A leafy street in St. Johns is about to get 19 new neighbors.
A coalition of local officials, faith and nonprofit leaders are racing to meet a planned January opening of Portland's newest outdoor transitional shelter — St. Johns Village — before the worst of winter's chill arrives.
"Being houseless is difficult. Nobody is really excited to live in a tent on the street," said Chris Aiosa, executive director of Do Good Multnomah, the agency that will manage the site. "This is an opportunity for folks to have their own place, to have a door that locks."
The St. Johnâ€™s Village is fast becoming reality!— Zane Sparling (@PDXzane) December 17, 2020
19 houseless people will be able to live in these sleeping pods. They are being moved in by crane in North Portland today
The outdoor shelter will be fully operational by January pic.twitter.com/zWHiiDU3kX
After four years of planning, it required just a few hours' work on Thursday, Dec. 17, for a crane to hoist the 8-by-12-foot sleeping pods off flatbed trucks and onto the muddy soil across the street from the St. Johns Church at 8005 N. Richmond Ave. in North Portland.
The single-occupancy pods are identical, except for the muted tone of the paint, and come equipped with a bed, storage, windows, electric heaters and lighting. Two more permanent buildings with poured foundations and plumbing on the north end of the lot will host showers, bathrooms, a communal kitchen, laundry facilities, meeting space and a manager's office. A wooden privacy fence will be constructed, and garbage pick-up will be scheduled regularly.
Residents will be allowed to stay for up to two years, though three on-site staffers will seek to ease villagers into more permanent housing in a shorter span, hopefully about six to eight months, said Pastor David Libby.
The spiritual leader for the St. Johns Church said the nearly half-acre lot had sat empty, used as little more than a "glorified dog park," despite being owned by the church for years. His congregants have backed the project for two years now — and seeing it come to fruition was emotional.
"I almost started crying this morning. It's incredible," Libby said. "We've had so much support from neighbors. But we've also had some tough conversations, some spirited conversations with neighbors."
It's also a local effort. The pods and community structures were constructed inside a nearby warehouse under the direction of Mods PDX founder Nathan D. Young. Villagers will be selected from the streets of North Portland, with some residents coming from Hazelnut Grove, another sanctioned outdoor shelter that lacks infrastructure or a service provider partnership.
St. Johns firm Convergance Architecture donated plans for the layout of the camp, said principal architect Joseph Purkey. The pods are as compliant as possible with Americans With Disability Act standards, and the outdoor walkways connecting the pods will be elevated to eliminate the need for stairs.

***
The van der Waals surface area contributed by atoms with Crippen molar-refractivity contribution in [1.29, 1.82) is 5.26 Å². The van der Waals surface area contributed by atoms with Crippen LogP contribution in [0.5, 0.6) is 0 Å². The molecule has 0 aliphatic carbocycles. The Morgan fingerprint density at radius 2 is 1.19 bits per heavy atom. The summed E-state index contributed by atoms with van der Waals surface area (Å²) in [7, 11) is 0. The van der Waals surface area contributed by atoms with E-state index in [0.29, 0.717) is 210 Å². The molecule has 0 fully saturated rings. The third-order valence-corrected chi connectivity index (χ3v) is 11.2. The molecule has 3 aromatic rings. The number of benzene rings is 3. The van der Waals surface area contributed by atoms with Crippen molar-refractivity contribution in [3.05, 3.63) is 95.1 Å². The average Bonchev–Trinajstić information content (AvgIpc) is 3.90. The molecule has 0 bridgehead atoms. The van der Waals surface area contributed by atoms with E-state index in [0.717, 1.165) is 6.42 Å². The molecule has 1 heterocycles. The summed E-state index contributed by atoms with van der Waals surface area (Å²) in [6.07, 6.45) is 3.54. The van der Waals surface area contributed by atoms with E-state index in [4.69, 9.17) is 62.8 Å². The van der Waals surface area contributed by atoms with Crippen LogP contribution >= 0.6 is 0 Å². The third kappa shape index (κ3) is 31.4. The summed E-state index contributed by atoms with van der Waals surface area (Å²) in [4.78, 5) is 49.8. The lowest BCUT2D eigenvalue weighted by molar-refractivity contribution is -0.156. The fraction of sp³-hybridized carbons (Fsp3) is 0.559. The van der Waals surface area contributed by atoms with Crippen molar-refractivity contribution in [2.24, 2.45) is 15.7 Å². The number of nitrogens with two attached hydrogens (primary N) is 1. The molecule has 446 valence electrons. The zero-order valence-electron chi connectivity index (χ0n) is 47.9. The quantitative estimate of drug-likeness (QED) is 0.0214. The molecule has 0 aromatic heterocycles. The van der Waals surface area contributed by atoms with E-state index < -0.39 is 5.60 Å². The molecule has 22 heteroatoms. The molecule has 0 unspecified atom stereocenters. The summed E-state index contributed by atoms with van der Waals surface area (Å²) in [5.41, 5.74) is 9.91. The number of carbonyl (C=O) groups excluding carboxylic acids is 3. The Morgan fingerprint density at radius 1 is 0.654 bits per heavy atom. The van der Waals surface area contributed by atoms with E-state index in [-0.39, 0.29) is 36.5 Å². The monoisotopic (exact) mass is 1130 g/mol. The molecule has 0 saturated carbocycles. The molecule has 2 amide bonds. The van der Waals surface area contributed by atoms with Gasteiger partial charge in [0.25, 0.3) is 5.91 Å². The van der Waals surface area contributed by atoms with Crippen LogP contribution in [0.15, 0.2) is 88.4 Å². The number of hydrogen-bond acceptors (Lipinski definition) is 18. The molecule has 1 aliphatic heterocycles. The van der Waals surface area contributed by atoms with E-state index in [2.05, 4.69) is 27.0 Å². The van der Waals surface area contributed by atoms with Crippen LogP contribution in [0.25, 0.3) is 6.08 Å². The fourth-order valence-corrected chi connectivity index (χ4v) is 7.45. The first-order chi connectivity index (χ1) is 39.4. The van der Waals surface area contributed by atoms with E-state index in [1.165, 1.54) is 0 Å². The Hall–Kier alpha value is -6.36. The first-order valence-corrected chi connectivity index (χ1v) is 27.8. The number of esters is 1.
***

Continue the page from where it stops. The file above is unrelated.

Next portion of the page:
"One of my big pushes at this site was to eliminate access barriers," Purkey said.
Members of the philanthropic arm for the Home Builders Association volunteered to complete the painting, finish work on the inside and donated about $30,000 to the project for buying mattresses and other supplies, according to Brenda Ketah, executive director of the Home Builders Foundation.
Do Good Multnomah has signed a five-year lease paying $3,400 a month to the church, with the money coming from the city-county Joint Office of Homeless Services. Costs for site preparation and utility connections has been pegged at $500,000, with another $850,000 to be spent on the pods and community buildings.
"The city has been handling the site prep, and the Joint Office has been passing through CARES Act and other funding to Do Good toward the pods and community space," said spokesman Denis Theriault. "The pandemic and the use of CARES dollars put the construction process on a pretty urgent timeline — both the fundamental need for shelter space, and also the requirement to spend most CARES dollars by Dec. 30."
Pastor Libby said drug use will not be allowed inside the camp. Aiosa said the aim is to create a low barrier to housing, though background checks will be required for sexual offenses due to a nearby school.
Do Good Multnomah is relying on its experience running the Clackamas Veterans Village and a more traditional shelter inside the Charles Jordan Community Center to make the new village a success.
"They all have barriers, They're all working on something. Whether it's mental health, physical health, criminal, financial — it doesn't really matter," said Aiosa of their guests. "This gives them an opportunity to get in somewhere warm, safe and stable where they can work with our staff."
Follow me on Twitter
You count on us to stay informed and we depend on you to fund our efforts. Quality local journalism takes time and money. Please support us to protect the future of community journalism.